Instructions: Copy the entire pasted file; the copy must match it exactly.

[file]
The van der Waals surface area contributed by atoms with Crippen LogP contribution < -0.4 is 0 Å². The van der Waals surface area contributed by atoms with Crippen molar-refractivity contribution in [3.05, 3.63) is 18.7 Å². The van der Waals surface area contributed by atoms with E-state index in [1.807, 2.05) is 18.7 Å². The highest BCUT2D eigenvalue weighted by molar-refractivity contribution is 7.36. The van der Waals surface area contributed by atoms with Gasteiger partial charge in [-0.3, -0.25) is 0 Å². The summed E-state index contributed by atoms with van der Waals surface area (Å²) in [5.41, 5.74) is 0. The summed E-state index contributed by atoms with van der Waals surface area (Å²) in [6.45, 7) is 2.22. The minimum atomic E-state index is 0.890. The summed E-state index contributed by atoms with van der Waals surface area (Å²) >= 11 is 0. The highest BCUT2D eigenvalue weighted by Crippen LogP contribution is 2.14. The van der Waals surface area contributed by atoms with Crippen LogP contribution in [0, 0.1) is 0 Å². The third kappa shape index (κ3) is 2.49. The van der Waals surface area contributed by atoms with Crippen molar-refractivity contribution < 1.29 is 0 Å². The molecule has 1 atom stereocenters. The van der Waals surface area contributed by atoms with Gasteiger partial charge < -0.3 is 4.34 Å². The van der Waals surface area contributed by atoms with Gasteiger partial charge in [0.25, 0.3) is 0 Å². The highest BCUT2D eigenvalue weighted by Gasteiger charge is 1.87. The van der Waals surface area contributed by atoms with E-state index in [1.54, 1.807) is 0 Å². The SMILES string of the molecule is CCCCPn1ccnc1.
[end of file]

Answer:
The van der Waals surface area contributed by atoms with Crippen LogP contribution < -0.4 is 0 Å². The van der Waals surface area contributed by atoms with Crippen molar-refractivity contribution in [3.05, 3.63) is 18.7 Å². The van der Waals surface area contributed by atoms with E-state index in [1.807, 2.05) is 18.7 Å². The highest BCUT2D eigenvalue weighted by molar-refractivity contribution is 7.36. The van der Waals surface area contributed by atoms with Gasteiger partial charge in [-0.3, -0.25) is 0 Å². The summed E-state index contributed by atoms with van der Waals surface area (Å²) in [5.41, 5.74) is 0. The summed E-state index contributed by atoms with van der Waals surface area (Å²) in [6.45, 7) is 2.22. The minimum atomic E-state index is 0.890. The summed E-state index contributed by atoms with van der Waals surface area (Å²) >= 11 is 0. The highest BCUT2D eigenvalue weighted by Crippen LogP contribution is 2.14. The van der Waals surface area contributed by atoms with Crippen LogP contribution in [0, 0.1) is 0 Å². The third kappa shape index (κ3) is 2.49. The van der Waals surface area contributed by atoms with Crippen molar-refractivity contribution < 1.29 is 0 Å². The molecule has 1 atom stereocenters. The van der Waals surface area contributed by atoms with Gasteiger partial charge < -0.3 is 4.34 Å². The van der Waals surface area contributed by atoms with Gasteiger partial charge in [0.25, 0.3) is 0 Å². The highest BCUT2D eigenvalue weighted by Gasteiger charge is 1.87. The van der Waals surface area contributed by atoms with E-state index in [1.54, 1.807) is 0 Å². The SMILES string of the molecule is CCCCPn1ccnc1.